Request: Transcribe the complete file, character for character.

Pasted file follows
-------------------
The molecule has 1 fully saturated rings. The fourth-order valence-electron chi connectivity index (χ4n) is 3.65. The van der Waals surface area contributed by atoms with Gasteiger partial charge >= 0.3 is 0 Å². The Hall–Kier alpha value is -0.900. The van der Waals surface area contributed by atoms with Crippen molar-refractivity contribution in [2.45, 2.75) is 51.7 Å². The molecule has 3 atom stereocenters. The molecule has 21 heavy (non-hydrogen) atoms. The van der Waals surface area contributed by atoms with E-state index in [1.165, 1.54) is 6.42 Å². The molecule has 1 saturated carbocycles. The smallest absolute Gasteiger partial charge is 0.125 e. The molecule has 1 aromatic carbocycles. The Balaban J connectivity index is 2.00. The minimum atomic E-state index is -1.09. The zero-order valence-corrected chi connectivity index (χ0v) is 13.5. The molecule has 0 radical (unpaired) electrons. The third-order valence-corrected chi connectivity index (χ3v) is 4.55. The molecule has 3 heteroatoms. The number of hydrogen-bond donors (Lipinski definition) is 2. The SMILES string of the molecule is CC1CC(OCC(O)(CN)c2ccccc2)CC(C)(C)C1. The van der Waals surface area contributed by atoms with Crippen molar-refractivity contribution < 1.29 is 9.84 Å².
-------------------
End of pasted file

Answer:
The molecule has 1 fully saturated rings. The fourth-order valence-electron chi connectivity index (χ4n) is 3.65. The van der Waals surface area contributed by atoms with Gasteiger partial charge >= 0.3 is 0 Å². The Hall–Kier alpha value is -0.900. The van der Waals surface area contributed by atoms with Crippen molar-refractivity contribution in [2.45, 2.75) is 51.7 Å². The molecule has 3 atom stereocenters. The molecule has 21 heavy (non-hydrogen) atoms. The van der Waals surface area contributed by atoms with E-state index in [1.165, 1.54) is 6.42 Å². The molecule has 1 saturated carbocycles. The smallest absolute Gasteiger partial charge is 0.125 e. The molecule has 1 aromatic carbocycles. The Balaban J connectivity index is 2.00. The minimum atomic E-state index is -1.09. The zero-order valence-corrected chi connectivity index (χ0v) is 13.5. The molecule has 0 radical (unpaired) electrons. The third-order valence-corrected chi connectivity index (χ3v) is 4.55. The molecule has 3 heteroatoms. The number of hydrogen-bond donors (Lipinski definition) is 2. The SMILES string of the molecule is CC1CC(OCC(O)(CN)c2ccccc2)CC(C)(C)C1. The van der Waals surface area contributed by atoms with Crippen molar-refractivity contribution < 1.29 is 9.84 Å².